My good friend Darrell Marecle recently shared with me a new CD by real blues guitarist Little Freddie King aptly called Fried Rice & Chicken.
Freddie was born in McComb in 1940, and grew up playing alongside his guitar picking father, Jessie James Martin. In the early 1950s, before he knew what was around the bend, the youngster was jumping train and riding to New Orleans where he met fellow ramblers “Poka-Dot” Slim and “Boogie” Bill Webb who were mixing country blues with urban gutter-style rock. Freddie played notorious clubs like “Bucket of Blood” (which he later immoralized in song) but he was in good company, jamming with Bo Didley and John Lee Hooker.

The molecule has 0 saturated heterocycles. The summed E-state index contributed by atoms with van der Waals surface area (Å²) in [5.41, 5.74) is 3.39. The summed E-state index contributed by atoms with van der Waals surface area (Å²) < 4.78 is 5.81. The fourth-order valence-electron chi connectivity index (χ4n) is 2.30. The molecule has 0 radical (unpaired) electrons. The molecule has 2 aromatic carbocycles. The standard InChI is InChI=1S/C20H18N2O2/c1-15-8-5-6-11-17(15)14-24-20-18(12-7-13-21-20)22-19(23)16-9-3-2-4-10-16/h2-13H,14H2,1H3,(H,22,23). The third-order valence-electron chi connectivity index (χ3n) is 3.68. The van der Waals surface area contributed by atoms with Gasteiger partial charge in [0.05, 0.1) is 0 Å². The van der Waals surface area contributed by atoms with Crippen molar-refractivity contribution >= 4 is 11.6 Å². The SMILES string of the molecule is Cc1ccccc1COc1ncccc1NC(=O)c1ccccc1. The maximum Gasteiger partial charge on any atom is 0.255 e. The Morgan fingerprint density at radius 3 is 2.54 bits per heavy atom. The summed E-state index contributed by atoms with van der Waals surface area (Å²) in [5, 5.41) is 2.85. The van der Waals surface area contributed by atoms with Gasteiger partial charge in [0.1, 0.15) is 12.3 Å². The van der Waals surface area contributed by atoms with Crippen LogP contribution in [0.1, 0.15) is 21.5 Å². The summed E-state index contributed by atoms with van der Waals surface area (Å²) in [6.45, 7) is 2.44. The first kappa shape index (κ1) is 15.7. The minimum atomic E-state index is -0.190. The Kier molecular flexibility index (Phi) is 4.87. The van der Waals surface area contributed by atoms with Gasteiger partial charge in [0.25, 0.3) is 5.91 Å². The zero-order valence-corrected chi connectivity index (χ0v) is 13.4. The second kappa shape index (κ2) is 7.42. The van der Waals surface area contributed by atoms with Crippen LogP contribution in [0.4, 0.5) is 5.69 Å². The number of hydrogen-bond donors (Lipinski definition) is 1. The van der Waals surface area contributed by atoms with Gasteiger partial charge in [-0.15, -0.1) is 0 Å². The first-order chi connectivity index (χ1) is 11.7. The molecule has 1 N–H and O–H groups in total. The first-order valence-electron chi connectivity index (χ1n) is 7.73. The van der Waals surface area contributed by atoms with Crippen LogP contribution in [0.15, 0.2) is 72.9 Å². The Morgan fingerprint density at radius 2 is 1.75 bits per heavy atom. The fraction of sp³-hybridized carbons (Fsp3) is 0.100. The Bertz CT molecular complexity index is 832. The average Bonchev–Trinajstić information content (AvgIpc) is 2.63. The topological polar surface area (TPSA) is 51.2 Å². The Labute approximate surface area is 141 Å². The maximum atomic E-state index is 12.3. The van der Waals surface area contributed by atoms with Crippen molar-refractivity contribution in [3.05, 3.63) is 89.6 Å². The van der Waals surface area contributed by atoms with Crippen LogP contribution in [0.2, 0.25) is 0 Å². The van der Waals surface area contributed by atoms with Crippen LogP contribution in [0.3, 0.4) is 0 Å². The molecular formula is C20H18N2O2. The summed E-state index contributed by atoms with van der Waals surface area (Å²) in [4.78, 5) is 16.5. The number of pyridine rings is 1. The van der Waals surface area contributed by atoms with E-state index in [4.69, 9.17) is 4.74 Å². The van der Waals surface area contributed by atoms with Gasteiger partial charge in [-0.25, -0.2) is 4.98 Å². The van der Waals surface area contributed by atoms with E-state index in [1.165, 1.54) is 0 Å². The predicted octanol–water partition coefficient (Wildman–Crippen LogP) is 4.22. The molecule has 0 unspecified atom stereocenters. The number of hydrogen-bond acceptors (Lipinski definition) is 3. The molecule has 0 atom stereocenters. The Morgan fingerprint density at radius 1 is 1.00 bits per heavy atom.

He also played bass for Freddy King while in the Big Easy. Freddie was also a cousin to Lightnin’ Hopkins. In 1995, when he released his solo debut recording “Swamp Boogie” on Orleans Records King appeared at major European and American Blues festivals. King also appeared on TV in HBO’s “Treme” and on NCIS: New Orleans. “Cleo’s Back,” and the opening track from “Swamp Boogie” was featured in the 2011 Tom Hanks/Sandra Bullock movie “Extremely Loud and Incredibly Close.”
King has played the New Orleans Jazz & Heritage Festival each year for the last 43 years. He is a member of the Louisiana Music Hall of Fame and was honored with a Mississippi Blues Trail marker.
With Rice and Chicken, he comes across as a man who has no plans to slow down. The 59-year-old bluesman has included tracks culled from his 1990s recordings Swamp Boogie (released 1996) and the live Sing Sang Sung (released 2000). This is the blues just as I like them — raw, coarse and a little dirty — like all blues used to be.
My favorite cuts are “Mean Little Woman,” “I Use to be Down,” and the classic “Bad Chicken.”